Signaling pathways are cascades of intracellular biochemical reactions that are activated by transmembrane receptors, and ultimately lead to transcription in the nucleus. In neurons, both calcium permeable synaptic and ionic channels as well as G protein coupled receptors initiate activation of signaling pathway molecules that interact with electrical activity at multiple spatial and time scales. At small temporal and spatial scales, calcium modifies the properties of ionic channels, whereas at larger temporal and spatial scales, various kinases and phosphatases modify the properties of ionic channels, producing phenomena such as synaptic plasticity and homeostatic plasticity. The elongated structure of neuronal dendrites and the organization of multi-protein complexes by anchoring proteins imply that the spatial dimension must be explicit. Therefore, modeling signaling pathways in neurons utilizes algorithms for both diffusion and reactions. The small size of spines coupled with small concentrations of some molecules implies that some reactions occur stochastically. The need for stochastic simulation of many reaction and diffusion events coupled with the multiple temporal and spatial scales makes modeling of signaling pathways a difficult problem. Several different software programs have achieved different aspects of these capabilities. This review explains some of the mathematical formulas used for modeling reactions and diffusion. In addition, it briefly presents the simulators used for modeling reaction-diffusion systems in neurons, together with scientific problems addressed.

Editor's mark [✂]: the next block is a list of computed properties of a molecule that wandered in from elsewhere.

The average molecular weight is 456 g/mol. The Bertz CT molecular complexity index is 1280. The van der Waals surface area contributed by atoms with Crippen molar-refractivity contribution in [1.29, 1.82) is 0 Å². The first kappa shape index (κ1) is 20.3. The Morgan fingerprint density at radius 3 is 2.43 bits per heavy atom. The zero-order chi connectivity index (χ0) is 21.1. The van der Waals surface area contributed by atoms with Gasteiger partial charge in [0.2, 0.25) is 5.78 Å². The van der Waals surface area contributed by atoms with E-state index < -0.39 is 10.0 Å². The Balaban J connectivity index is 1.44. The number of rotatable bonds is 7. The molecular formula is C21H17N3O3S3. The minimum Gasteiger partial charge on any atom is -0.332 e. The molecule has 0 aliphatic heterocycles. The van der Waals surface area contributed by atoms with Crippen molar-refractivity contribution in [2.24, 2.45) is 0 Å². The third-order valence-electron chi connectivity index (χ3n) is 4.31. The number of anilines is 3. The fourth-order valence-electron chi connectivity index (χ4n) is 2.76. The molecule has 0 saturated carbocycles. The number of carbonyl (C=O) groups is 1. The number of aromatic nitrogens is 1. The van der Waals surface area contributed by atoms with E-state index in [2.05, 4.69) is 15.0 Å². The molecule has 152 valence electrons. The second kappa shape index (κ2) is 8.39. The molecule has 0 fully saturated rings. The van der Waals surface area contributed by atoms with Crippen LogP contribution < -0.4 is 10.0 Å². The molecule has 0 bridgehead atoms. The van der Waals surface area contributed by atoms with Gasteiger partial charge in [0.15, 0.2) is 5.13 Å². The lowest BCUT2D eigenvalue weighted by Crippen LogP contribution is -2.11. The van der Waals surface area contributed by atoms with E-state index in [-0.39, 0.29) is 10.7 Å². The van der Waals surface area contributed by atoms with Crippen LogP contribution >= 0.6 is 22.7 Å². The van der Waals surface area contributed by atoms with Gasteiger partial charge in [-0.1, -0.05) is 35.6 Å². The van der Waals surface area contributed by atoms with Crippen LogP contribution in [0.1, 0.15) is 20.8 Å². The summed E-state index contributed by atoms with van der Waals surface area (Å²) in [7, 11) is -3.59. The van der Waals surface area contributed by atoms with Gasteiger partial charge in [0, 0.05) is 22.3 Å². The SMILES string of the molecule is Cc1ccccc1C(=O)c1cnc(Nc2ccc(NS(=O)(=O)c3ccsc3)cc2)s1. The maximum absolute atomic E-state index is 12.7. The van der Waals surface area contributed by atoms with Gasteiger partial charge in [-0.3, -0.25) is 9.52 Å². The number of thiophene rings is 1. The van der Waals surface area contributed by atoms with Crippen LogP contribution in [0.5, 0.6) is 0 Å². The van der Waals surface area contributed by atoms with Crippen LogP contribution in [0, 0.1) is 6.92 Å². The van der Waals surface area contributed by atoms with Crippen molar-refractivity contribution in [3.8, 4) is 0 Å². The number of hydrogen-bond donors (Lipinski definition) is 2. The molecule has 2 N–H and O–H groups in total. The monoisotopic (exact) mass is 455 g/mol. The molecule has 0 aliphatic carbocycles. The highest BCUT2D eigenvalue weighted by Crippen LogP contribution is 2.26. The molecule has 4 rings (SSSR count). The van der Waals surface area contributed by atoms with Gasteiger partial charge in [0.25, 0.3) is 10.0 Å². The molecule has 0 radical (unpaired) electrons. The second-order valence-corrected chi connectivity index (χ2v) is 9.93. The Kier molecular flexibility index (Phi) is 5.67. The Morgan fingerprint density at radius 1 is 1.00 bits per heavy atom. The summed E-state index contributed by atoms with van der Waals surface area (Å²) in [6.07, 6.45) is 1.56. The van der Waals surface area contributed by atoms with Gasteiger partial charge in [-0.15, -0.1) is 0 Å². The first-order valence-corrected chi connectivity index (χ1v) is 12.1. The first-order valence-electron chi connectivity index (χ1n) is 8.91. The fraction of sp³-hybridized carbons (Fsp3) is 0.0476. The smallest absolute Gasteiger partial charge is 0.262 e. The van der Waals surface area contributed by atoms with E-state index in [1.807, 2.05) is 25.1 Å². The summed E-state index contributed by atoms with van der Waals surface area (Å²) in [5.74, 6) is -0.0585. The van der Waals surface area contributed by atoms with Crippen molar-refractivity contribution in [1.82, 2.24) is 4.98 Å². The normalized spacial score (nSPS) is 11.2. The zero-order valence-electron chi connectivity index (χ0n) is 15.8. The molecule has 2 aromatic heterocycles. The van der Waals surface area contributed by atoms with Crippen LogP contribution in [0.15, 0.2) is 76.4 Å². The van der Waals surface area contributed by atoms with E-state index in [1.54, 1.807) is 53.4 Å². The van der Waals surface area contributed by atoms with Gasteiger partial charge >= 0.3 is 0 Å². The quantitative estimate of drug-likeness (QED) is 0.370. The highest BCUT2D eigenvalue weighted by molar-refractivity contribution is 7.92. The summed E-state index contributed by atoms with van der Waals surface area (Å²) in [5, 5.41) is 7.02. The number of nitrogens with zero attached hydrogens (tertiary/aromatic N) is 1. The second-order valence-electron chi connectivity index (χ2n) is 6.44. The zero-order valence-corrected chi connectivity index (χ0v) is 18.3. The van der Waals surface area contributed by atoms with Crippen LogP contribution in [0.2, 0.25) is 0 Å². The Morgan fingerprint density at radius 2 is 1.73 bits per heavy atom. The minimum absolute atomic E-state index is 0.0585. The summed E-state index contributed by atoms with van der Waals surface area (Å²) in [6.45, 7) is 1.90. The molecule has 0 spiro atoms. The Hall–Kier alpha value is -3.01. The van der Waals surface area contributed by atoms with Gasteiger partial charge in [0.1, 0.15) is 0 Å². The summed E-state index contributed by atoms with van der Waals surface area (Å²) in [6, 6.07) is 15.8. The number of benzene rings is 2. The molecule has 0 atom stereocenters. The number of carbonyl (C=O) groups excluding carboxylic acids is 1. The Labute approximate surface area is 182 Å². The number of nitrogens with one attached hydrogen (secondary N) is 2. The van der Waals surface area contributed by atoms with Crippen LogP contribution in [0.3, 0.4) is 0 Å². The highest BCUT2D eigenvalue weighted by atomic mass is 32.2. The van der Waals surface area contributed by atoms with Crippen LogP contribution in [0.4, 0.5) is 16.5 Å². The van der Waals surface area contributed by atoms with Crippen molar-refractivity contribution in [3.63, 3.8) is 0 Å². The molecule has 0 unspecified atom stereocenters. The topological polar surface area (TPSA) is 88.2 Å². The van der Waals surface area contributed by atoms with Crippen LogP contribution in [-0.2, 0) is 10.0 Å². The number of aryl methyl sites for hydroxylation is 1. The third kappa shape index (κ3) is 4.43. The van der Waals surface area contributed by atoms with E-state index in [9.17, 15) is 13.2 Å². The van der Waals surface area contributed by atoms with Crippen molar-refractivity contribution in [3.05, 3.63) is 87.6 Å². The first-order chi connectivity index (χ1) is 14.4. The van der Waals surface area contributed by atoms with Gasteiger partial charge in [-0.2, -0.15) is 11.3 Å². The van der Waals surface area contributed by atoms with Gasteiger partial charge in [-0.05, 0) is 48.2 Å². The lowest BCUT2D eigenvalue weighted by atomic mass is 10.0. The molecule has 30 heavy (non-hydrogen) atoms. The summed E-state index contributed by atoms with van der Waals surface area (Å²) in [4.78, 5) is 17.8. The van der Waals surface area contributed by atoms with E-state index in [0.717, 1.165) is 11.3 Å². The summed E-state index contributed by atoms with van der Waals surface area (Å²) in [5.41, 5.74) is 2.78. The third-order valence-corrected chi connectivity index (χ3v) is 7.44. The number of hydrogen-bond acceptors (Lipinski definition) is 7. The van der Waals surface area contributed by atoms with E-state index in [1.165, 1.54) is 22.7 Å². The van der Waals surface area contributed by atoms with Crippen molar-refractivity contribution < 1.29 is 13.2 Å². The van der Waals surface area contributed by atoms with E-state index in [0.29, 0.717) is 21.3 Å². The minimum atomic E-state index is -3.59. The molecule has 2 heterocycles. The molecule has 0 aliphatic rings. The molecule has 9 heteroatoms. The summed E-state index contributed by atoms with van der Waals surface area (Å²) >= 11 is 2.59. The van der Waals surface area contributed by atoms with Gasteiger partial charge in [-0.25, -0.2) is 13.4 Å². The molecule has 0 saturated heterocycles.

Keywords: Calcium dynamics; Diffusion; Enzyme kinetics; Second messengers; Signaling pathways; Stochastic simulation.
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